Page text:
The U.S. Food and Drug Administration’s new blood-donation guidelines recommend all potential donors be asked the same risk-based questions, regardless of sexual orientation, gender or sex. There will no longer be blanket exclusions that some LGBTQ groups have argued were discriminatory.
Many in the gay and bisexual community can now donate blood.
If that seems scary, it shouldn’t.
“FDA has finally looked at the evidence,” Arthur Caplan, founding head of the division of medical ethics at the New York University Grossman School of Medicine, said recently on Boston Public Radio.
The evidence includes the success of policies in place in other countries — notably the United Kingdom and Canada – and findings from the Transfusion Transmitted Infections Monitoring System (TTIMS), which included data from four U.S. blood collection organizations. The FDA-funded ADVANCE (Assessing Donor Variability and New Concepts in Eligibility) study also supports evaluating donor eligibility using individual donor assessment.
Susan Forbes, senior vice president of corporate communication and public relations for OneBlood, told CNN: “It’s going to make a donation more inclusive. It ensures that all donors are treated equally. It enables more people the opportunity to donate blood. So anytime more people are able to enter the donor pool safely, that is a good thing. And this really is the start of a new era of blood donor eligibility.”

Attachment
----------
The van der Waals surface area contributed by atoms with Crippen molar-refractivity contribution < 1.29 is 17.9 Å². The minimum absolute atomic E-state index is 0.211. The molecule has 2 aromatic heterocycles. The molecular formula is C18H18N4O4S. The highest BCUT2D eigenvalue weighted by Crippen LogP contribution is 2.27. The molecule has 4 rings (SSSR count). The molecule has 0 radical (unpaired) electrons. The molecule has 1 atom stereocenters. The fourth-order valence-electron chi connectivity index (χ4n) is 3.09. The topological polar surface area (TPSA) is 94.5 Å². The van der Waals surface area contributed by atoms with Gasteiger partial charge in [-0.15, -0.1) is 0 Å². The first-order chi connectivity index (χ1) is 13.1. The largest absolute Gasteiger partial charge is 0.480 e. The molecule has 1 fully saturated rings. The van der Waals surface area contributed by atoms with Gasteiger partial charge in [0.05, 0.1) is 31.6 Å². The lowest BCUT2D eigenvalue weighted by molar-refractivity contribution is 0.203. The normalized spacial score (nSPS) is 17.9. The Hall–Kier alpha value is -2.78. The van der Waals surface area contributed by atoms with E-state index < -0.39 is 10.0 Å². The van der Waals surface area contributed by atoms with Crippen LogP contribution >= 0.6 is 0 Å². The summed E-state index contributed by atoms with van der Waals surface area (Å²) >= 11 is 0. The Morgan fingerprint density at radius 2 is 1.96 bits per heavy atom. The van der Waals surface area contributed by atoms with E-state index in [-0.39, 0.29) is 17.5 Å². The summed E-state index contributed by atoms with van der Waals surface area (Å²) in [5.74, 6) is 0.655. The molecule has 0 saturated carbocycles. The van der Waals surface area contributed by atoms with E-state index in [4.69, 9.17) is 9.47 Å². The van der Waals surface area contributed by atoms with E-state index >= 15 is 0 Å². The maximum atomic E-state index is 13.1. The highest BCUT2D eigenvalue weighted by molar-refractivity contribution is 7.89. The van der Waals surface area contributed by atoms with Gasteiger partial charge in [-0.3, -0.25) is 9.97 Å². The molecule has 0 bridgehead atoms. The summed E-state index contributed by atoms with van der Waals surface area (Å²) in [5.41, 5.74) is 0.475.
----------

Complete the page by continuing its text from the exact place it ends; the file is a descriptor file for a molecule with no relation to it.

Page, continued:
Screening for blood donation is a two-tier system with testing considered the main safeguard. Every single blood sample is tested for a variety of communicable diseases, including the hepatitis B and C, and HIV viruses. Today’s testing is very accurate but because it is not perfect, an individual’s answers on the donor-history questionnaire can clarify whether a potential donor should be accepted or deferred.
The need for individuals to be honest in answering screening questions cannot be overemphasized.
Critics of FDA’s changes say that while the original questions used in donor-history screening may be uncomfortably specific for some, they were chosen for good reasons. If blood recipients could pick their donor, wouldn’t they want to know about sexual orientation, gender and sex?
Unless there has been a special arrangement or the person receiving the blood self-donated and stored it (autologous blood) prior to a planned surgery, the blood bag delivered by the nurse to the patient is anonymous.
According to the American Red Cross, approximately 29,000 units of red blood cells are needed every day — and someone in the U.S. needs a blood transfusion every two seconds.
Hospital demand is outpacing blood donations.
Whether one agrees or disagrees, FDA’s new guidelines will substantially increase the nation’s blood supply.
Mark Ryan of Tallahassee is a registered nurse.